As I’ve learned to render and design jewelry over the past few years, I’ve often found the most helpful teaching aids to be visual shots of a work in progress. But because I’m often under the gun (time-wise) to produce a rendering as fast as possible, I often forget to take the time to scan my work in-progress so that I can show my readers a little more of how it’s done.
Fortunately, this past week, I DID remember to take the time to scan a rendering pre-completion. In this opal pendant design, I’ve blocked out the base colors (the palest colors I use, outside of the final highlights) and have added two “low-light” colors to the diamonds (a slightly darker gray – which is hard to see – and a charcoal grey.) At this stage, you can already see the depth of the stones “magically” appearing:
And, while this is not exactly a two-step process, in this final rendering you see the addition of all of the highlights (as well as the near rainbow of colors in the opal itself):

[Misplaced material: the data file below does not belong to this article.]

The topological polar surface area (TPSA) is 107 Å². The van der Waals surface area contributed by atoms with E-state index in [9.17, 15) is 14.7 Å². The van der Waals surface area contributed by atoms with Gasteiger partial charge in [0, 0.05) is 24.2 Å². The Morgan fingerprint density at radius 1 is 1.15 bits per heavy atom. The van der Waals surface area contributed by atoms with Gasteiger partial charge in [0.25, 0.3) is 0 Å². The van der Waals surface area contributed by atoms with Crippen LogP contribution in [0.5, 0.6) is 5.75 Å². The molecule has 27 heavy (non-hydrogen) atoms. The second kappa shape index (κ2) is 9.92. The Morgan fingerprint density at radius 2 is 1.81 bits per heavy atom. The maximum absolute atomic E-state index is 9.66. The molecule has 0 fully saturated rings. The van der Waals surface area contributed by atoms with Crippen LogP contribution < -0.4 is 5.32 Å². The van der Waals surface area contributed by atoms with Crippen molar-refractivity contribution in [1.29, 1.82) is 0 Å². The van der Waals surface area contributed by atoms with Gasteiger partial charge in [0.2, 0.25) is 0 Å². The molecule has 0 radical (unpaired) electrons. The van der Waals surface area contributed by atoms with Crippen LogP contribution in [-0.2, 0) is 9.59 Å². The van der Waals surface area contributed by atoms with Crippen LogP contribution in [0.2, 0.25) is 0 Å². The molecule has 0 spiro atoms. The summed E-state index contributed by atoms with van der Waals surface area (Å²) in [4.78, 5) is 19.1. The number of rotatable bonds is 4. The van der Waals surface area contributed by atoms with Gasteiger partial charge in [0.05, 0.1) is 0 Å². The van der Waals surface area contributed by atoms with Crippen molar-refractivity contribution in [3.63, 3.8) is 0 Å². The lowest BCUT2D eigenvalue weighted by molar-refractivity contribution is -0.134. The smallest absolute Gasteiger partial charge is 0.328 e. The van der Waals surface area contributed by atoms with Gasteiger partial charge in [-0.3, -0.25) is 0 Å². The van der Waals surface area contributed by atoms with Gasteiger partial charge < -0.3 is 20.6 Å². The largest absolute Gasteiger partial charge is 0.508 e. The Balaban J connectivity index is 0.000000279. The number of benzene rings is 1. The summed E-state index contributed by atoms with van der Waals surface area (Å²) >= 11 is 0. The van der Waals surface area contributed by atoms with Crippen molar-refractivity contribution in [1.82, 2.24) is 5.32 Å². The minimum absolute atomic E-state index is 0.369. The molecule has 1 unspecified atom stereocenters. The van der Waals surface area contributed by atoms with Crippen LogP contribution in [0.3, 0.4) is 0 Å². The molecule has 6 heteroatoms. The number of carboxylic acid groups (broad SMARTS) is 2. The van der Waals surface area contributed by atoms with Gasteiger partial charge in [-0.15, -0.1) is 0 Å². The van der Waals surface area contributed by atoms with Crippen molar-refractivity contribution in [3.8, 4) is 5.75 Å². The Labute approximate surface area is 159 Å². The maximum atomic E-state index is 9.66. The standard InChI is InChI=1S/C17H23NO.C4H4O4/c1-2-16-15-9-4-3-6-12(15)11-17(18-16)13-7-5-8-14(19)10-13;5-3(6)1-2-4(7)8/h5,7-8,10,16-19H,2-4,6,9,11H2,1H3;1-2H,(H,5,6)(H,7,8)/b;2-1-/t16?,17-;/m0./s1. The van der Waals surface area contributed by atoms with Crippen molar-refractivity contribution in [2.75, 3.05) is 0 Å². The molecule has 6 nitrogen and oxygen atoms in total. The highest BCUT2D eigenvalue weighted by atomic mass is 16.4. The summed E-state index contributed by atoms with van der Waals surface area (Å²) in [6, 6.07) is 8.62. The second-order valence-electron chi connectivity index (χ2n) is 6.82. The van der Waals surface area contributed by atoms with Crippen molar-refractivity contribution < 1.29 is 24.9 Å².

I have to say that I’ve shied away from opals in my designs and also in the jewelry I choose to wear because I’ve long thought that opals were an unlucky stone. Upon reading further, as I contemplated doing this rendering, I realized that my “bad luck” superstition does have some historical origins. Following the publication in 1829 of Sir Walter Scott’s Anne of Geierstein, people began to think opals caused bad luck and even death, since the book’s heroine died after a drop of water fell on her supernaturally-empowered opal talisman and rendered it colorless.
However, looking even further back to the Middle Ages, opals were thought to provide great luck since they were believed to contain the virtues of all of the gemstones whose color was represented in the color spectrum of the opal.
So set me straight. Do you have an opal piece of jewelry that you feel has brought you good luck? Why?